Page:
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# Atomic Nature of Matter

## Atomic Nature of Matter

We have now looked at many examples of the types of matter and materials that exist around us, and we have investigated some of the ways that materials are classified. But what is it that makes up these materials? And what makes one material different from another? In order to understand this, we need to take a closer look at the building block of matter, the atom. Atoms are the basis of all the structures and organisms in the universe. The planets, the sun, grass and trees, the air we breathe, and people are all made up of different combinations of atoms.

## Models of the Atom

It is important to realise that a lot of what we know about the structure of atoms has been developed over a long period of time. This is often how scientific knowledge develops, with one person building on the ideas of someone else. We are going to look at how our modern understanding of the atom has evolved over time.

The idea of atoms was invented by two Greek philosophers, Democritus and Leucippus in the fifth century BC. The Greek word ατoμoνατoμoν (atom) means indivisible because they believed that atoms could not be broken into smaller pieces.

Nowadays, we know that atoms are made up of a positively chargednucleus in the centre surrounded by negatively chargedelectrons. However, in the past, before the structure of the atom was properly understood, scientists came up with lots of different models or pictures to describe what atoms look like.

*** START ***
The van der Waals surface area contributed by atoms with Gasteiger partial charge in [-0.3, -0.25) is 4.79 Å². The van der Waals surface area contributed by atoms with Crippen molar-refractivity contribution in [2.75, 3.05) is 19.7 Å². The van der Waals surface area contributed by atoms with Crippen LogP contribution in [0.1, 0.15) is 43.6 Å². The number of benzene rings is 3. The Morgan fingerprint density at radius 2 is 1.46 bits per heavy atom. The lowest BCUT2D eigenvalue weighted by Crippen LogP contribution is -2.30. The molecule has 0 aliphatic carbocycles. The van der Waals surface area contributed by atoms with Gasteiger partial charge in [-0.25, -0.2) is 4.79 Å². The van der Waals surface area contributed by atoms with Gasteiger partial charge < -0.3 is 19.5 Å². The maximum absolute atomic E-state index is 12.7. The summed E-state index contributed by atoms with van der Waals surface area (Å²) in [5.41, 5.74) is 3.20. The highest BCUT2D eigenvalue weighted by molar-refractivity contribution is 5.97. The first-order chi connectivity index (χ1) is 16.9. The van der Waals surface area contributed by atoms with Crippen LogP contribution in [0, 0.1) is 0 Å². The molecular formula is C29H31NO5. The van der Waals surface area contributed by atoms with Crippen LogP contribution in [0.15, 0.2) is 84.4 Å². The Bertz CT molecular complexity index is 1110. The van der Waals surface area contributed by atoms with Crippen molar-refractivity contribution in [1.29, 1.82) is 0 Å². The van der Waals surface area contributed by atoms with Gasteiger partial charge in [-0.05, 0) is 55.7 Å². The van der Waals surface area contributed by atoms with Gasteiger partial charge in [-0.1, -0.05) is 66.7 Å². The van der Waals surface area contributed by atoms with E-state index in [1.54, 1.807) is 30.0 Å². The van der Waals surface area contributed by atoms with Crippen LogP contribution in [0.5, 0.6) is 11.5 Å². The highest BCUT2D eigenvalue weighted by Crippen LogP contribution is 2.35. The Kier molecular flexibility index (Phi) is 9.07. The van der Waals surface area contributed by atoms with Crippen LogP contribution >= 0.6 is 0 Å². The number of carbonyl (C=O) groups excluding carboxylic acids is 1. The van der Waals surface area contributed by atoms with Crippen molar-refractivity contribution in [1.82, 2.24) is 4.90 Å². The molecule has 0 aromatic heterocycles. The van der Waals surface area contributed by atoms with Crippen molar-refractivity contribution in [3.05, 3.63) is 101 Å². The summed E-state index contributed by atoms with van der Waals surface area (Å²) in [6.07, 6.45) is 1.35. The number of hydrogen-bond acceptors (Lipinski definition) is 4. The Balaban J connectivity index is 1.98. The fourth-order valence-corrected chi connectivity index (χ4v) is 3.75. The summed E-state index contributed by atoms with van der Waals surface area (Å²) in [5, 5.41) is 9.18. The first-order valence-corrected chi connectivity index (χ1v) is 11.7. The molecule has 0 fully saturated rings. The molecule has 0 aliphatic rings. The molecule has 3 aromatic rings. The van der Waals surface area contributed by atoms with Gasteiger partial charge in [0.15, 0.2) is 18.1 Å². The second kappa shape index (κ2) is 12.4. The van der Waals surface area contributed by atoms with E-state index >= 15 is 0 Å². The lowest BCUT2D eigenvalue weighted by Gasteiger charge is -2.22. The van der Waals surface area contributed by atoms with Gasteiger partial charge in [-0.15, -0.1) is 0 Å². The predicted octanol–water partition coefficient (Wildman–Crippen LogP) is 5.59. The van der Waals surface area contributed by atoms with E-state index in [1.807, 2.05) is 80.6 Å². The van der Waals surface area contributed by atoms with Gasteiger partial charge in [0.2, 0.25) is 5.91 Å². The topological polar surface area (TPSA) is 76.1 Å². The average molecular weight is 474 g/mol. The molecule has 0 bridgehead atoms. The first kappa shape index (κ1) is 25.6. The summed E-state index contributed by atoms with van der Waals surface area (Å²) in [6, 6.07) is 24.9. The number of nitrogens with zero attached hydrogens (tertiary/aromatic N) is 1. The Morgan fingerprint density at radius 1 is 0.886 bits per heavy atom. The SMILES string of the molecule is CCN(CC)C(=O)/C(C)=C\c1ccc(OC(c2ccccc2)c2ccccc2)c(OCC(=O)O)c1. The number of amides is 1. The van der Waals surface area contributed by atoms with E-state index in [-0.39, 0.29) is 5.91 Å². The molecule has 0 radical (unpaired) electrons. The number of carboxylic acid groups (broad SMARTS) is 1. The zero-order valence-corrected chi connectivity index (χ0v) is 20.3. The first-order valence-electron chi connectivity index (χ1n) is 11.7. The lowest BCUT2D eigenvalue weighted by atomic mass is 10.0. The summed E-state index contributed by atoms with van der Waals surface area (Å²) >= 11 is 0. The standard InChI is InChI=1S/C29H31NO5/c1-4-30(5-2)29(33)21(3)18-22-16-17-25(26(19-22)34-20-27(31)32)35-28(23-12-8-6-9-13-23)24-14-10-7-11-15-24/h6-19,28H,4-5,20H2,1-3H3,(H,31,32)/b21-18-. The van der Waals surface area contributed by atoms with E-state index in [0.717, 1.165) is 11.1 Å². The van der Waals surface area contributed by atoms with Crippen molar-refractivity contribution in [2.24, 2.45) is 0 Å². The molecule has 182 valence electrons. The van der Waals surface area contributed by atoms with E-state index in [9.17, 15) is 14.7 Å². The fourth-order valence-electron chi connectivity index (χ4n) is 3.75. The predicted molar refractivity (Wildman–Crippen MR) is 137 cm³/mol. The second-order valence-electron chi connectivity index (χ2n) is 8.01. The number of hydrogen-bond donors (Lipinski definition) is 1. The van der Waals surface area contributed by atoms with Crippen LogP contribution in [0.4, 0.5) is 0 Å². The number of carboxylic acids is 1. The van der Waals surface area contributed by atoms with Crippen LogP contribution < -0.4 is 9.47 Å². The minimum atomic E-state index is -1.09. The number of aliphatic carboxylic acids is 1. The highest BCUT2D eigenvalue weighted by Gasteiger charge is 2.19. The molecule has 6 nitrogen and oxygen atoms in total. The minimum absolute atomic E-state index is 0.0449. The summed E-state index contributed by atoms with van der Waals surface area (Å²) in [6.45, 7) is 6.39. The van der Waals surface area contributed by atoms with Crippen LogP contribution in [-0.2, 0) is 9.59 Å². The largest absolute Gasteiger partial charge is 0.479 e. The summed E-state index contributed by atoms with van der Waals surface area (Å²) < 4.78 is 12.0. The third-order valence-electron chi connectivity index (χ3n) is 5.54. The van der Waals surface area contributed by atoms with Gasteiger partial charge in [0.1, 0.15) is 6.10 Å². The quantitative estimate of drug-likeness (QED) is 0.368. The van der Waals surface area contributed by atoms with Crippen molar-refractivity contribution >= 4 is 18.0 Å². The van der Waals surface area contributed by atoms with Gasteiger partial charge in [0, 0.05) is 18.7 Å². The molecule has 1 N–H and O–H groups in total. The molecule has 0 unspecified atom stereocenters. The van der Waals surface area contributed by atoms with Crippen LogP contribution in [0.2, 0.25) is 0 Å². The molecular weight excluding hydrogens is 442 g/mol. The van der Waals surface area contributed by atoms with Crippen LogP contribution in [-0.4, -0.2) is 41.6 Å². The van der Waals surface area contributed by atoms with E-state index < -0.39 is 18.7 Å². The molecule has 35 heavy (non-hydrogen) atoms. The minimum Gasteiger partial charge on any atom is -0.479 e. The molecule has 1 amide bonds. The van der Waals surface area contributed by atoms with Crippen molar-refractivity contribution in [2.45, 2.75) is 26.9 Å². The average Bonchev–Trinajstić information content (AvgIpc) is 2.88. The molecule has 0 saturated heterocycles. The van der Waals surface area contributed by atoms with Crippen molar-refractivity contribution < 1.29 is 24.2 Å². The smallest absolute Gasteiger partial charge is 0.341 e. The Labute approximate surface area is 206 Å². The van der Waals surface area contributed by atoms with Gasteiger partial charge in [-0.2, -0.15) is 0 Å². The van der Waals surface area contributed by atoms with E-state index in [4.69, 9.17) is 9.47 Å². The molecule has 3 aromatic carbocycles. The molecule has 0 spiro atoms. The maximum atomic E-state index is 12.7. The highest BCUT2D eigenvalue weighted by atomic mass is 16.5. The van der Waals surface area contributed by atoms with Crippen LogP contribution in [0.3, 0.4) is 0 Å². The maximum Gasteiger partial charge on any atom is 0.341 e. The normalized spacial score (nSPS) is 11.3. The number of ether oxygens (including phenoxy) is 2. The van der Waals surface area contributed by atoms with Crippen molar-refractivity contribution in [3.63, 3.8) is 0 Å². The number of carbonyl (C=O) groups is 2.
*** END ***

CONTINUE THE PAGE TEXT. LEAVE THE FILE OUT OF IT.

Definition 1: Model

A model is a representation of a system in the real world. Models help us to understand systems and their properties. For example, an atomic model represents what the structure of an atom could look like, based on what we know about how atoms behave. It is not necessarily a true picture of the exact structure of an atom.

### The Plum Pudding Model

After the electron was discovered by J.J. Thomson in 1897, people realised that atoms were made up of even smaller particles than they had previously thought. However, the atomic nucleus had not been discovered yet, and so the 'plum pudding model' was put forward in 1904. In this model, the atom is made up of negative electrons that float in a soup of positive charge, much like plums in a pudding or raisins in a fruit cake (Figure 1). In 1906, Thomson was awarded the Nobel Prize for his work in this field. However, even with the Plum Pudding Model, there was still no understanding of how these electrons in the atom were arranged.